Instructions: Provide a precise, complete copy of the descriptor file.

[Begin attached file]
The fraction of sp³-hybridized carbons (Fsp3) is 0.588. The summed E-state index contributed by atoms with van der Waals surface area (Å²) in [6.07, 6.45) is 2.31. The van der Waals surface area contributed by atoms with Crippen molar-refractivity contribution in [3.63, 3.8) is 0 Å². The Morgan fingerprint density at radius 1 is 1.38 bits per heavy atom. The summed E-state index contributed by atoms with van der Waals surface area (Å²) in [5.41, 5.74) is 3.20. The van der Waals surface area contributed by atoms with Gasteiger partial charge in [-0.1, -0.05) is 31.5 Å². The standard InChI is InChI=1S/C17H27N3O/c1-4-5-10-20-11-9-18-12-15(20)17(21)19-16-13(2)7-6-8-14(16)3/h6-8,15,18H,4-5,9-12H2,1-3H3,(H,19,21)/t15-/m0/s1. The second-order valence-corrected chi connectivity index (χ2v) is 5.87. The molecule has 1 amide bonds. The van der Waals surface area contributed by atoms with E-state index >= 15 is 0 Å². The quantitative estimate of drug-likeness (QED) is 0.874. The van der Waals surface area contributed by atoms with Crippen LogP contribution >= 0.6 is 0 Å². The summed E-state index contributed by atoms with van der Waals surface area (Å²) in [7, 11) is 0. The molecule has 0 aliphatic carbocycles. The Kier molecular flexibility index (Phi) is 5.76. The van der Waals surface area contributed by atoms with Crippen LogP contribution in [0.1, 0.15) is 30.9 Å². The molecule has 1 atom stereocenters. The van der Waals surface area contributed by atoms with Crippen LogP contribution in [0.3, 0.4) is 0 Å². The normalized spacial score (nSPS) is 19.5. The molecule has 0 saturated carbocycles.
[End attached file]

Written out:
The fraction of sp³-hybridized carbons (Fsp3) is 0.588. The summed E-state index contributed by atoms with van der Waals surface area (Å²) in [6.07, 6.45) is 2.31. The van der Waals surface area contributed by atoms with Crippen molar-refractivity contribution in [3.63, 3.8) is 0 Å². The Morgan fingerprint density at radius 1 is 1.38 bits per heavy atom. The summed E-state index contributed by atoms with van der Waals surface area (Å²) in [5.41, 5.74) is 3.20. The van der Waals surface area contributed by atoms with Gasteiger partial charge in [-0.1, -0.05) is 31.5 Å². The standard InChI is InChI=1S/C17H27N3O/c1-4-5-10-20-11-9-18-12-15(20)17(21)19-16-13(2)7-6-8-14(16)3/h6-8,15,18H,4-5,9-12H2,1-3H3,(H,19,21)/t15-/m0/s1. The second-order valence-corrected chi connectivity index (χ2v) is 5.87. The molecule has 1 amide bonds. The van der Waals surface area contributed by atoms with E-state index >= 15 is 0 Å². The quantitative estimate of drug-likeness (QED) is 0.874. The van der Waals surface area contributed by atoms with Crippen LogP contribution >= 0.6 is 0 Å². The summed E-state index contributed by atoms with van der Waals surface area (Å²) in [7, 11) is 0. The molecule has 0 aliphatic carbocycles. The Kier molecular flexibility index (Phi) is 5.76. The van der Waals surface area contributed by atoms with Crippen LogP contribution in [0.1, 0.15) is 30.9 Å². The molecule has 1 atom stereocenters. The van der Waals surface area contributed by atoms with Crippen LogP contribution in [0.3, 0.4) is 0 Å². The normalized spacial score (nSPS) is 19.5. The molecule has 0 saturated carbocycles.